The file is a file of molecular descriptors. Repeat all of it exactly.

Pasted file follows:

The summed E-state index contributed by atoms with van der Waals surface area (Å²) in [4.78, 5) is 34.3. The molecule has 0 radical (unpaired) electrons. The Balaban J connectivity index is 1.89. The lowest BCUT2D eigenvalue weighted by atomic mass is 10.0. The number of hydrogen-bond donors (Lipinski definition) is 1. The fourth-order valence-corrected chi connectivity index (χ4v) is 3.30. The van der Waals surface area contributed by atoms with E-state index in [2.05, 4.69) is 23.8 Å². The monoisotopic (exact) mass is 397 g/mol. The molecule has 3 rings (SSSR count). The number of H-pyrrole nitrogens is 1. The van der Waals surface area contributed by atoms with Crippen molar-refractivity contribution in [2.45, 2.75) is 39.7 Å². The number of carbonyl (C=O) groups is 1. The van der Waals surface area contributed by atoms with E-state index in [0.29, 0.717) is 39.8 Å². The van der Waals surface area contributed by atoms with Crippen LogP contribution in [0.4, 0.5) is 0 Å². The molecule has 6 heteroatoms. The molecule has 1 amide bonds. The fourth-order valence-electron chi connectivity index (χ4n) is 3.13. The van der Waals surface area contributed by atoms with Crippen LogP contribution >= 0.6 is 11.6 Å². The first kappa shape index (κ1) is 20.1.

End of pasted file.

The summed E-state index contributed by atoms with van der Waals surface area (Å²) in [4.78, 5) is 34.3. The molecule has 0 radical (unpaired) electrons. The Balaban J connectivity index is 1.89. The lowest BCUT2D eigenvalue weighted by atomic mass is 10.0. The number of hydrogen-bond donors (Lipinski definition) is 1. The fourth-order valence-corrected chi connectivity index (χ4v) is 3.30. The van der Waals surface area contributed by atoms with E-state index in [2.05, 4.69) is 23.8 Å². The monoisotopic (exact) mass is 397 g/mol. The molecule has 3 rings (SSSR count). The number of H-pyrrole nitrogens is 1. The van der Waals surface area contributed by atoms with Crippen molar-refractivity contribution in [2.45, 2.75) is 39.7 Å². The number of carbonyl (C=O) groups is 1. The van der Waals surface area contributed by atoms with E-state index in [0.29, 0.717) is 39.8 Å². The van der Waals surface area contributed by atoms with Crippen LogP contribution in [0.4, 0.5) is 0 Å². The molecule has 6 heteroatoms. The molecule has 1 amide bonds. The fourth-order valence-electron chi connectivity index (χ4n) is 3.13. The van der Waals surface area contributed by atoms with Crippen LogP contribution >= 0.6 is 11.6 Å². The first kappa shape index (κ1) is 20.1.